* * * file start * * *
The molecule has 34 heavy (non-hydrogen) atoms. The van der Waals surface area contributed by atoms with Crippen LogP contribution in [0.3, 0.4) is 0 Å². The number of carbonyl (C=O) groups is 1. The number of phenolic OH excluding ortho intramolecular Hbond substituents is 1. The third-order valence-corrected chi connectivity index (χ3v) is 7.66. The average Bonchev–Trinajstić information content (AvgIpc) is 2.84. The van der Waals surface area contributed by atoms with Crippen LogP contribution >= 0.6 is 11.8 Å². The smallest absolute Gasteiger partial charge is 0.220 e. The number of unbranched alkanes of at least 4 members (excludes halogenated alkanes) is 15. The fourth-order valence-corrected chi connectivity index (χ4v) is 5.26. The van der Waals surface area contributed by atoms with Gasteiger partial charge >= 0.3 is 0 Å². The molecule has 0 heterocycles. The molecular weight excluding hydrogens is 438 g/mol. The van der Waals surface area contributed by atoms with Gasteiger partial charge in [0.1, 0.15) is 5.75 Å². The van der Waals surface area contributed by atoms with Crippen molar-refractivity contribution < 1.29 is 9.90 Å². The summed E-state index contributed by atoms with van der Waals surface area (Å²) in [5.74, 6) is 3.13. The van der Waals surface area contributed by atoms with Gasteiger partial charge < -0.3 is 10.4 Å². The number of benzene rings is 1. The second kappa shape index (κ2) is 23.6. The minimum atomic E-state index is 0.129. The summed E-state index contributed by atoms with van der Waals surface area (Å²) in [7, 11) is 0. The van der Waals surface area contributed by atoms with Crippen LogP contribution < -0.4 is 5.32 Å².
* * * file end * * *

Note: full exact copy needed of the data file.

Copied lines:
The molecule has 34 heavy (non-hydrogen) atoms. The van der Waals surface area contributed by atoms with Crippen LogP contribution in [0.3, 0.4) is 0 Å². The number of carbonyl (C=O) groups is 1. The number of phenolic OH excluding ortho intramolecular Hbond substituents is 1. The third-order valence-corrected chi connectivity index (χ3v) is 7.66. The average Bonchev–Trinajstić information content (AvgIpc) is 2.84. The van der Waals surface area contributed by atoms with Crippen LogP contribution >= 0.6 is 11.8 Å². The smallest absolute Gasteiger partial charge is 0.220 e. The number of unbranched alkanes of at least 4 members (excludes halogenated alkanes) is 15. The fourth-order valence-corrected chi connectivity index (χ4v) is 5.26. The van der Waals surface area contributed by atoms with Gasteiger partial charge >= 0.3 is 0 Å². The molecule has 0 heterocycles. The molecular weight excluding hydrogens is 438 g/mol. The van der Waals surface area contributed by atoms with Gasteiger partial charge in [0.1, 0.15) is 5.75 Å². The van der Waals surface area contributed by atoms with Crippen molar-refractivity contribution < 1.29 is 9.90 Å². The summed E-state index contributed by atoms with van der Waals surface area (Å²) in [5.74, 6) is 3.13. The van der Waals surface area contributed by atoms with Gasteiger partial charge < -0.3 is 10.4 Å². The number of benzene rings is 1. The second kappa shape index (κ2) is 23.6. The minimum atomic E-state index is 0.129. The summed E-state index contributed by atoms with van der Waals surface area (Å²) in [7, 11) is 0. The van der Waals surface area contributed by atoms with Crippen LogP contribution < -0.4 is 5.32 Å².